A case of localized abdominal aortic dissection secondary to retroperitoneal fibrosis cured only with glucocorticoids and immunosuppressive agents
Aortic dissection is a life-threatening disease resulting from an intimal tear in most cases or a rupture of the vasa vasorum and an intramural hematoma that may form an aortic dissection. Although the two main mechanisms are extracellular matrix degradation and inflammation, the precise trigger of aortic dissection remains unknown (1). Contributing factors are diverse, and arterial hypertension and known connective tissue diseases are the most common risk factors (2,3). Additionally, retroperitoneal fibrosis (RPF) is a rare condition whose central feature is the presence of a fibro-inflammatory tissue arising from the outer layers of the abdominal aorta and extending into the surrounding retroperitoneum (4). RPF has been deemed a manifestation of a systemic immune-mediated or inflammatory process rather than an exaggerated local reaction to atherosclerosis (5). The typical macroscopic appearance of RPF is a retroperitoneal plaque of varying thickness that surrounds the abdominal aorta, the iliac vessels, and, in most instances, the inferior vena cava and the ureters. The aortic wall also undergoes atherosclerotic degeneration of the intima, medial thinning, and pronounced adventitial inflammation. The inflammatory infiltrate is often centered on the adventitial vasa vasorum, which can show necrotizing vasculitis (6). The processes of degeneration and inflammation in the blood wall provide a pathological basis for the dissection formation.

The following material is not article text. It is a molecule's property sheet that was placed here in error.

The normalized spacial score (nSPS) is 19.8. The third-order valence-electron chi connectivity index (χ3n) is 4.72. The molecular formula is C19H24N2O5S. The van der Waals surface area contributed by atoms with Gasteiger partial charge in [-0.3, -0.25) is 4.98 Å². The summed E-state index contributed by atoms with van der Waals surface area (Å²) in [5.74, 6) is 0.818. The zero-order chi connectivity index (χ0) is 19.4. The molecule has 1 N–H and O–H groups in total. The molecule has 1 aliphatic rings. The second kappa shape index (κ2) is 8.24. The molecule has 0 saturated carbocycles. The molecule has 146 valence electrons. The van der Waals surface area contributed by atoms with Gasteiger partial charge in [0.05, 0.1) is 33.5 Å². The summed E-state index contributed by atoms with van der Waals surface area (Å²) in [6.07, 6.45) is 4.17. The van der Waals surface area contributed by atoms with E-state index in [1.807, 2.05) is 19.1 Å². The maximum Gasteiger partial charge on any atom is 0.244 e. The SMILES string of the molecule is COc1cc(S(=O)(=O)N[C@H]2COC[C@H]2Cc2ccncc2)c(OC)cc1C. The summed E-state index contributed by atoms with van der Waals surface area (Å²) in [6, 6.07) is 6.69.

A previously healthy 64-year-old man was admitted to Beijing Shijitan Hospital with intermitted abdominal pain that had developed 14 days prior. No significant abnormalities were observed during the physical examination. Laboratory tests performed at admission showed increased white blood cells (WBC; 13.57×109/L), C-reactive protein (CRP; 61.6 mg/L), and erythrocyte sedimentation rate (ESR; 82 mm/h) in addition to dysfunction of blood coagulation as evidenced by elevated D-dimer (D-D; 387 ng/mL), prothrombin time (PT; 12.7 s), fibrinogen (FIB; 7.92 g/L), and activated partial thromboplastin time (APTT; 38.8 s). Other laboratory tests showed that immunoglobulin G (IgG) was 17.0 g/L, immunoglobulin E (IgE) was 813 IU/mL, the peripheral eosinophil count was 0.81×109/L, total complement was 60 U/mL, and complement 3 (C3) was 1.46 g/L. The IgE, total complement, C3, and peripheral eosinophil counts were elevated.
Ultrasound (US) showed that hypoechoic tissue surrounded the abdominal aorta between the origin of the renal arteries, the iliac artery appeared as a hypoechoic peri-aortic halo, and intimal dissection was observed at the distal abdominal aorta near the iliac artery bifurcation (Figure 1A,1B). Both color Doppler flow imaging (CDFI) and microscopic flow imaging (MFI) showed a single break of the aortic intima, and a located contrast agent (SonoVue) was observed in the false lumen (Figure 1C; Movies I–III). The patient underwent computed tomography angiography (CTA) of the abdomen. The examination findings revealed that low-density tissue surrounded the abdominal aorta and showed limited contrast filling in the wall near the bifurcation of the iliac artery (Figure 1D-1F). At this time, the patient was in an active inflammatory phase. Either open or laparoscopic surgery would have been invasive and could have worsened the patient’s condition, so the biopsy was not performed.